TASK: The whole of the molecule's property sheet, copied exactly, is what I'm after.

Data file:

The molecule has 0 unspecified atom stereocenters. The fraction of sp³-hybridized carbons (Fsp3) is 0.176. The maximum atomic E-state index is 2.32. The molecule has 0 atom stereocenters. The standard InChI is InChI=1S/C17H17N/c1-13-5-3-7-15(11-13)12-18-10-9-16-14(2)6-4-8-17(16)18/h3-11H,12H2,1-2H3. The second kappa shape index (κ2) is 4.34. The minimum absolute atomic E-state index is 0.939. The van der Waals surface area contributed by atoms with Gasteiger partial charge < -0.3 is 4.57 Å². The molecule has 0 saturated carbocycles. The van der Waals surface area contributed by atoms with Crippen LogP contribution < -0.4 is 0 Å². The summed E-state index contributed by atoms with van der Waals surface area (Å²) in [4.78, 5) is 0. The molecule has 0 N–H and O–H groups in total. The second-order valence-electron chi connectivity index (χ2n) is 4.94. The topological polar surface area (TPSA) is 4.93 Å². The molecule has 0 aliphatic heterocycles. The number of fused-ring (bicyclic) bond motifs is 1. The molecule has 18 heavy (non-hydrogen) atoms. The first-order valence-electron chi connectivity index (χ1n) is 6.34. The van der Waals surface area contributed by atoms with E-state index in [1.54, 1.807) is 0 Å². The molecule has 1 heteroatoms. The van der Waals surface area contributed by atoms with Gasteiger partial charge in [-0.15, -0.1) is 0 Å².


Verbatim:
The molecule has 0 unspecified atom stereocenters. The fraction of sp³-hybridized carbons (Fsp3) is 0.176. The maximum atomic E-state index is 2.32. The molecule has 0 atom stereocenters. The standard InChI is InChI=1S/C17H17N/c1-13-5-3-7-15(11-13)12-18-10-9-16-14(2)6-4-8-17(16)18/h3-11H,12H2,1-2H3. The second kappa shape index (κ2) is 4.34. The minimum absolute atomic E-state index is 0.939. The van der Waals surface area contributed by atoms with Gasteiger partial charge < -0.3 is 4.57 Å². The molecule has 0 saturated carbocycles. The van der Waals surface area contributed by atoms with Crippen LogP contribution < -0.4 is 0 Å². The summed E-state index contributed by atoms with van der Waals surface area (Å²) in [4.78, 5) is 0. The molecule has 0 N–H and O–H groups in total. The second-order valence-electron chi connectivity index (χ2n) is 4.94. The topological polar surface area (TPSA) is 4.93 Å². The molecule has 0 aliphatic heterocycles. The number of fused-ring (bicyclic) bond motifs is 1. The molecule has 18 heavy (non-hydrogen) atoms. The first-order valence-electron chi connectivity index (χ1n) is 6.34. The van der Waals surface area contributed by atoms with E-state index in [1.54, 1.807) is 0 Å². The molecule has 1 heteroatoms. The van der Waals surface area contributed by atoms with Gasteiger partial charge in [-0.15, -0.1) is 0 Å².